icon-    folder.gif   Conference Reports for NATAP  
  Conference on Retroviruses
and Opportunistic Infections
Seattle, Washington
Feb 19-22 2023
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Paxlovid Reduced by 98% Hospitalization:
  CROI 2023 Feb 20-23
Heather Henderson
David A. Wohl, William Fischer, Luther Bartelt, David van Duin, Joseph J. Eron, Sonia Napravnik
University of North Carolina at Chapel Hill, Chapel Hill, NC, United States
webcast: https://www.croiwebcasts.org/console/player/51741?mediaType=slideVideo&
program abstract
Given effectiveness of SARS-CoV-2 vaccines and outpatient antiviral and monoclonal antibody therapy for reducing progression to severe COVID-19, we sought to estimate the impact of these interventions on risk of hospitalization following SARS-CoV-2 infection in a large US healthcare system.
Methods: All patients ≥18 of age in the UNC Health system, with first positive SARS-CoV-2 RT-PCR test or U07.1 ICD-10-CM (diagnosis date) during 07/01/2021-05/31/2022, were included. The outcome was first hospitalization with U07.1 ICD-10-CM primary diagnosis ≤14 days after SARS-CoV-2 diagnosis date. SARS-CoV-2 vaccinations were included if received ≥14 days prior to diagnosis. Outpatient therapies were included if administered after diagnosis date and before hospital admission. Age, gender, race, ethnicity, and comorbidities associated with COVID-19 (using ICD-10-CM, if documented ≥14 days prior to diagnosis date) were also evaluated. Risk ratios for hospitalization were estimated using generalized linear models, and predictors identified using extreme gradient boosting using feature influence with Shapley additive explanations algorithm.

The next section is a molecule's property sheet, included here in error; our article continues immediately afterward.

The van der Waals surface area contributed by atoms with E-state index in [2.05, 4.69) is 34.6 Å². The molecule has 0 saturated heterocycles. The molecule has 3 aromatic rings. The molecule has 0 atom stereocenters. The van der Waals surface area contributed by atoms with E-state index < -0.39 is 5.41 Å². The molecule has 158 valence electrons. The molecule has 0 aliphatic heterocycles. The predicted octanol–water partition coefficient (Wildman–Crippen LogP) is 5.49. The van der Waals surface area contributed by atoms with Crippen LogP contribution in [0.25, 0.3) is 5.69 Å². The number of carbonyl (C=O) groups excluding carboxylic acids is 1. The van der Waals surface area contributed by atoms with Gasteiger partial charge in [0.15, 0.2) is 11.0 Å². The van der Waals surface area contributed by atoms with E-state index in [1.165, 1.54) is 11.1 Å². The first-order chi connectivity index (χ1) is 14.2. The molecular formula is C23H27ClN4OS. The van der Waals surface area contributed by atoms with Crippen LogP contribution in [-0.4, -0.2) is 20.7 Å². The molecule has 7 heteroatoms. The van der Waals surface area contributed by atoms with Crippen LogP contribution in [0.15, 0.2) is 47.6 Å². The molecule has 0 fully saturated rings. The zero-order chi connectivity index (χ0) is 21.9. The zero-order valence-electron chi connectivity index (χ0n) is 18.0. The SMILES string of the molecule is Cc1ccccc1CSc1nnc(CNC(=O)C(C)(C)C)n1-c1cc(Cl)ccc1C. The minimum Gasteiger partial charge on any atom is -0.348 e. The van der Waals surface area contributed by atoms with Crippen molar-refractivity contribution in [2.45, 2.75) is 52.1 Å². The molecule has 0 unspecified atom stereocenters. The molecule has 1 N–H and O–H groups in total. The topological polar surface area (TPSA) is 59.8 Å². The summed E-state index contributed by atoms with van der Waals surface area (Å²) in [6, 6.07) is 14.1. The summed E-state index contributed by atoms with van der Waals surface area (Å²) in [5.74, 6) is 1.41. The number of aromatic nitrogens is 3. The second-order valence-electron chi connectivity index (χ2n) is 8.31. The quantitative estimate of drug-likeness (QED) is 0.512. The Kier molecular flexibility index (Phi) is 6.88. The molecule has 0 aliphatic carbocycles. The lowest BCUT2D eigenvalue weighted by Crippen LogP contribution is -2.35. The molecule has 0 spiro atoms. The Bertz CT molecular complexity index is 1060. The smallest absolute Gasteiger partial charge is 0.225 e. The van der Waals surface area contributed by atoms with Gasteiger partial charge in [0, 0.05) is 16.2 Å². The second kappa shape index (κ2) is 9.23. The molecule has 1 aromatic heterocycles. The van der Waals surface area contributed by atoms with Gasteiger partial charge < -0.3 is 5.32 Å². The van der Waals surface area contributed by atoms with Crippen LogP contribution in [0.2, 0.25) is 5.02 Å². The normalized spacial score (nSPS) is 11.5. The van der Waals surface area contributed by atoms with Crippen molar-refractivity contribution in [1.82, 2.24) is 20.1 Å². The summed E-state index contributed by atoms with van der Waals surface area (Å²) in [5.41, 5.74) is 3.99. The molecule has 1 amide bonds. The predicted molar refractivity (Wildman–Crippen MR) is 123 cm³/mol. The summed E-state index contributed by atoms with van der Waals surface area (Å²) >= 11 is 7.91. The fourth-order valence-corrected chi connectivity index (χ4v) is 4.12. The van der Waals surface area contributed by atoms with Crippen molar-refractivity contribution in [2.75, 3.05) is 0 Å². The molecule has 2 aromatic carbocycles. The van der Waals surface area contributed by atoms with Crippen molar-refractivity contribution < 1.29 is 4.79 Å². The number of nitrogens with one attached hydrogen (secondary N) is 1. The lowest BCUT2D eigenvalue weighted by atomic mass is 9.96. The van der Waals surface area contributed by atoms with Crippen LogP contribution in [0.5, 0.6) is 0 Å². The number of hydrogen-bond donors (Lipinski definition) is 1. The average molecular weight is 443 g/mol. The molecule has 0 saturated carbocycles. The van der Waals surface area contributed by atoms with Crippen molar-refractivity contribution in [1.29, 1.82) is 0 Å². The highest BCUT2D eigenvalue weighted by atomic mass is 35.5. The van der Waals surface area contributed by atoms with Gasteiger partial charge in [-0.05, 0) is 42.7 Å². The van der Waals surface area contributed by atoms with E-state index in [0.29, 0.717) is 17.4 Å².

Results: The study population included 54,886 patients, 41% men and 27% ≥60 years of age. One-third of SARS-CoV-2 diagnoses occurred July-December 2021 and 67% December-May 2022 (predominantly Delta and Omicron variants, respectively). Overall 7.0% of patients were hospitalized for COVID-19, with median hospitalization stay of 5 days (IQR: 3-9). 32% and 12% of patients received ≥1 SARS-CoV-2 vaccine dose and outpatient therapy, respectively.
Unadjusted and age-adjusted hospitalization risk decreased with vaccination and outpatient therapy (TABLE). Comparing patients who received 3 vaccine doses versus none we observed a 66% relative reduction in risk, with stronger association for more recent vaccination.
For patients who received nirmatrelvir/ritonavir versus no therapy we observed a 99% relative reduction in risk.
In predictive models, older age was the most influential predictor of being hospitalized with COVID-19, while vaccination and outpatient therapy were the most influential factors predicting non-hospitalization.
[heart conditions, chronic kidney disease, Hispanic ethnicity, Delta variant all are associated with greater hospitalization risk.]
Conclusion: The impact of recent SARS-CoV-2 vaccination and outpatient antiviral and monoclonal antibody therapy on reducing COVID-19 hospitalization risk was striking in this large healthcare system covering Delta and Omicron variant timeframes. SARS-CoV-2 vaccinations and outpatient therapeutics are critical for preventing severe COVID-19.